Rather than fixing the problem, bankruptcy makes it much worse. Not only does it render a person’s credit score completely useless, but it also gives them a fresh start without supplying them with the knowledge they need to proceed.

It takes many years and many mistakes to get into debt, and “fixing” it with bankruptcy is like patching a broken pipe with duct tape—it will stem the flow temporarily, but eventually that tape will split and the problem will issue forth once again.

That’s why we always recommend debt counseling before bankruptcy is filed and before any other drastic steps are taken. If you find yourself in this position then give us a call on (888) 431-6751 for some free counseling and advice.

2. It’s Expensive

One of the lesser known issues with bankruptcy is that it can be very expensive, and you can’t simply accumulate the expense as extra debt and then have it wiped clean once the bankruptcy kicks in.

You will need to pay to file for bankruptcy and you will also need to pay for a bankruptcy attorney. And you can expect to pay these fees upfront, because your attorney will know better than to accept credit.

The amount you pay will depend on a number of factors, including the type of bankruptcy that you file for. There are ways to reduce the cost, but you can not avoid paying fees altogether.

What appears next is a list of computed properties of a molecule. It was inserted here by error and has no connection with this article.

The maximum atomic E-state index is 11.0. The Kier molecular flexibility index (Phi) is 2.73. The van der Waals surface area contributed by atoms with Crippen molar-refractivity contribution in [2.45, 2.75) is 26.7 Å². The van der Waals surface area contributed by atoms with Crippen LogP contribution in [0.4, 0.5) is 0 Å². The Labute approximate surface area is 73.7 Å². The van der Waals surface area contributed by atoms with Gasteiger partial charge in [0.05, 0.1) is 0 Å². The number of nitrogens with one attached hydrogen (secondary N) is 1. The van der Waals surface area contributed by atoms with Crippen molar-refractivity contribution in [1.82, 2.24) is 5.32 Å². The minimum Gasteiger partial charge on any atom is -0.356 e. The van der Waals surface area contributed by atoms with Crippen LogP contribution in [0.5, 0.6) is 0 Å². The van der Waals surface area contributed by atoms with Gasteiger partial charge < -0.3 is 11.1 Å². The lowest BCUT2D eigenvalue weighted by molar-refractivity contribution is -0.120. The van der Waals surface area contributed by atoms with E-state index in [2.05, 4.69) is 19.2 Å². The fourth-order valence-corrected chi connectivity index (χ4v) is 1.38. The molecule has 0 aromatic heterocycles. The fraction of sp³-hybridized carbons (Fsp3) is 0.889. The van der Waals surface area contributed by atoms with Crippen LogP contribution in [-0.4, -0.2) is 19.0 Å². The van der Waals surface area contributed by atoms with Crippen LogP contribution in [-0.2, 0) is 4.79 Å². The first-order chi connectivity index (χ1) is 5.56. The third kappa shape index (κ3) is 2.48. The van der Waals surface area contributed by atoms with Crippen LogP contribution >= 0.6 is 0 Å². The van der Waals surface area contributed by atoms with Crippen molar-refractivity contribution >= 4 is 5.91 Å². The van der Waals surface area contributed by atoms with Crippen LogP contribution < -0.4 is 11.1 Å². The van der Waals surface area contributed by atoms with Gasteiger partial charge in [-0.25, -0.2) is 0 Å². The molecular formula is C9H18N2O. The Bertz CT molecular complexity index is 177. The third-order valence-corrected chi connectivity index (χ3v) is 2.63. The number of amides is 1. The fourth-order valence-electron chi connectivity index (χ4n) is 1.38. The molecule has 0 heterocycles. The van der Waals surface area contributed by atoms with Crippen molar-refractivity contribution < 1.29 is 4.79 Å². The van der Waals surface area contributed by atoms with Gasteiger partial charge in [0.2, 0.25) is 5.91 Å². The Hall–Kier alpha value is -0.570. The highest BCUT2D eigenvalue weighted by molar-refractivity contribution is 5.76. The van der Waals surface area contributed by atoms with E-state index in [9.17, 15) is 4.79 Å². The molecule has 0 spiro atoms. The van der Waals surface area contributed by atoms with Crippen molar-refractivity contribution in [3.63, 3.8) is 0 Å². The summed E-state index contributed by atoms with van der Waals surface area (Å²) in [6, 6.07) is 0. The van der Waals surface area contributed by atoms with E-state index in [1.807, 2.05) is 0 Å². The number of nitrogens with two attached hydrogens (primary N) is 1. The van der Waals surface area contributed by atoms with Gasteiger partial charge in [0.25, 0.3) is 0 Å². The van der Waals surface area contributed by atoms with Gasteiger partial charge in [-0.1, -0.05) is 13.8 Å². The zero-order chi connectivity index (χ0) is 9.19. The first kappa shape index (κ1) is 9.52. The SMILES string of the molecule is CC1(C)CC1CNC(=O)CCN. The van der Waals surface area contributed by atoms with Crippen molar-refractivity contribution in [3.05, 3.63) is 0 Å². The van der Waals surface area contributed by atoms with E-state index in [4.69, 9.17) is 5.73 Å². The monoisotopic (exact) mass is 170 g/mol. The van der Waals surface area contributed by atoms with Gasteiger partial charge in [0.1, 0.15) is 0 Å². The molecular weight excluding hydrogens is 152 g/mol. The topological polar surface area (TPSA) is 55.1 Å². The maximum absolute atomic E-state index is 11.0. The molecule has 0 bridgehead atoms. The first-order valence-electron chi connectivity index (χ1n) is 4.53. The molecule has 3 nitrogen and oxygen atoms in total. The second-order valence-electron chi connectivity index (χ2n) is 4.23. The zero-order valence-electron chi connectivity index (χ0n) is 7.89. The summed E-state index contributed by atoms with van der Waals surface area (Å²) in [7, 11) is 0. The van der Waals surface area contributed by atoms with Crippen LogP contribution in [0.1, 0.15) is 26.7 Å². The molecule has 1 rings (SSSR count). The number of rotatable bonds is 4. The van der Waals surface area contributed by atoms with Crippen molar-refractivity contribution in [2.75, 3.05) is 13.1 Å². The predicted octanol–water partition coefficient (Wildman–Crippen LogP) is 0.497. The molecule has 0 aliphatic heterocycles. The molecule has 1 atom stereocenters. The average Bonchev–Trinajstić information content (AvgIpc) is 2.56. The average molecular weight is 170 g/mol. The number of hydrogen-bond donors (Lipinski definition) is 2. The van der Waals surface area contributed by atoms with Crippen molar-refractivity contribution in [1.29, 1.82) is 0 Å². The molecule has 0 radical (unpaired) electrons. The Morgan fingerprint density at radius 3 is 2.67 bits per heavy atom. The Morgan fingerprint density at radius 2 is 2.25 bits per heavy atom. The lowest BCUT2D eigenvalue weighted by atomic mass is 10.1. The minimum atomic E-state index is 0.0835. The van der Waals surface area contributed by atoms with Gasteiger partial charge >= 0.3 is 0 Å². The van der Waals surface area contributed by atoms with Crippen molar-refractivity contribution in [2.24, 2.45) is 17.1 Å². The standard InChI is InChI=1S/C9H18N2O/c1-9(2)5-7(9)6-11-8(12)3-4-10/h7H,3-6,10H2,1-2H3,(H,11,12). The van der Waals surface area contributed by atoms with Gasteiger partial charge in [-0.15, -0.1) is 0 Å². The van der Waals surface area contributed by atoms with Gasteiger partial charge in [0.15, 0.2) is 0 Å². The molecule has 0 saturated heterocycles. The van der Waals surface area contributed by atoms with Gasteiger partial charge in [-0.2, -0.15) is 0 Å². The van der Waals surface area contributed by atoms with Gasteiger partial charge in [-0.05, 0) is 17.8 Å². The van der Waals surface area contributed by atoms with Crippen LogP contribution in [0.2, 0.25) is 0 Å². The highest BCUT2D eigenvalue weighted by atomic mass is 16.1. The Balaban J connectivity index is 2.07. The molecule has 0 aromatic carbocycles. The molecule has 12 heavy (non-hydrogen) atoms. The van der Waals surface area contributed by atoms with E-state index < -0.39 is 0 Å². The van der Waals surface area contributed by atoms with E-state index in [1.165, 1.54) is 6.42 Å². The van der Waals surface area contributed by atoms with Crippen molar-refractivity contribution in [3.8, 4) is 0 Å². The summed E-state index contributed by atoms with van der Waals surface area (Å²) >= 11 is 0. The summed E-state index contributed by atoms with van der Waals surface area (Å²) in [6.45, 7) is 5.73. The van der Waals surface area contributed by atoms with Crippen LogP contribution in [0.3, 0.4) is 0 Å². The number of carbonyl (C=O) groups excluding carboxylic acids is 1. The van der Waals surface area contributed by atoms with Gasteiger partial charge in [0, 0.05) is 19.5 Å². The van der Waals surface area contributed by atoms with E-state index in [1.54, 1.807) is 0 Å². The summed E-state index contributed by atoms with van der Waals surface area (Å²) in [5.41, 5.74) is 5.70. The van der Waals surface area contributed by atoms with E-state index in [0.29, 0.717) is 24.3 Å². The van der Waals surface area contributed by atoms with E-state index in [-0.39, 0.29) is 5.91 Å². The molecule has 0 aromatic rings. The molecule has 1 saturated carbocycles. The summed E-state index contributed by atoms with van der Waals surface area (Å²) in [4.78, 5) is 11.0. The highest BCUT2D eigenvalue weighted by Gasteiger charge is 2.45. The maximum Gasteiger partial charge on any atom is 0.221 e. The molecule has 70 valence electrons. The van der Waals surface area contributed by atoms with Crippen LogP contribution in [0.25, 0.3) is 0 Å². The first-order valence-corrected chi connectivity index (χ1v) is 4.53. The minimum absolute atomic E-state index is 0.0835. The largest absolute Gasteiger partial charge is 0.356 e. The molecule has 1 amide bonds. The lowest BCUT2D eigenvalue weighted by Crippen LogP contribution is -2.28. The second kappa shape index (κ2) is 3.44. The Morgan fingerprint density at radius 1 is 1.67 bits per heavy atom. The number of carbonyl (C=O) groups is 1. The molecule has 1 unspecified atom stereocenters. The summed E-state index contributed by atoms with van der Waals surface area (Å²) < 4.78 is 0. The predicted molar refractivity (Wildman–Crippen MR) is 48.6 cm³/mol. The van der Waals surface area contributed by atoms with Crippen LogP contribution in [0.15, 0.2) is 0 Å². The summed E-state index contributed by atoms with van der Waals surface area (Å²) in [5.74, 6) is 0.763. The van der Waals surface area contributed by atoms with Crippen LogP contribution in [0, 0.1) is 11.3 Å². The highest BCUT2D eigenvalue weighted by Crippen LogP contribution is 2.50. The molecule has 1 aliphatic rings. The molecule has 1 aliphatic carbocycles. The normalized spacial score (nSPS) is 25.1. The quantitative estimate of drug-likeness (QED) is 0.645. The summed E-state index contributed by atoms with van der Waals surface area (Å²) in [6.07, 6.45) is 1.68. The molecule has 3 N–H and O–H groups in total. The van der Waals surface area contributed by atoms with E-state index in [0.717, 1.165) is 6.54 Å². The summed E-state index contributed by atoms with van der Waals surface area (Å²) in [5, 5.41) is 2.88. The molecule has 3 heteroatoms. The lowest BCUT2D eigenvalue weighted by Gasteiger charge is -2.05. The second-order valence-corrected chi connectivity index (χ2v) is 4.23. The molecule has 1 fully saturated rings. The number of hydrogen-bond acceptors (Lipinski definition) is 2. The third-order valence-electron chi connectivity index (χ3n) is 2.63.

1. There are Better Options

Truths About Bankruptcy Facts

Finally, the biggest misunderstanding is that bankruptcy is somehow the only or even the best way out of serious debt. This is definitely not the case. There are many things that you should consider before you get to this stage, and even then you should still make absolutely sure that you have exhausted all other options:

  • Get Help: As discussed above, there are counseling programs that can help you. Speaking with an expert can really make a massive difference. You may think that no one can help you and that you have already reviewed all options, but they can approach it from a professional standpoint and advise on the best course of action going forward.
  • Negotiate: Creditors want you to pay off your debts as much as you do, and if you can’t pay them then they may offer to reduce them. Call them and let them know that you are struggling and need some help. They may offer to reduce the interest or provide you with a grace period. If you can pay the debts off quickly, they may offer to take much less than the total amount.
  • Consolidate: If you have not already consolidated your debts, this is a great option to take. It involves taking out a large loan with a low interest rate and then using that loan to pay off your other debts. It means you only have one debt to pay and as it doesn’t charge a high rate, it’s not going to cripple you financially.
  • Reduce Spending and Sell Up: This is something you should do regardless. If you’re in debt you need to make sacrifices, which includes reducing your spending, tightening your budget, and selling anything around the home that doesn’t get used and has a high value. You can’t afford to be frivolous or sentimental at times like this, not when you consider that the worst case scenario will see you lose all of those things anyway. At least this way you are in control of what gets sold, for how much, and to whom.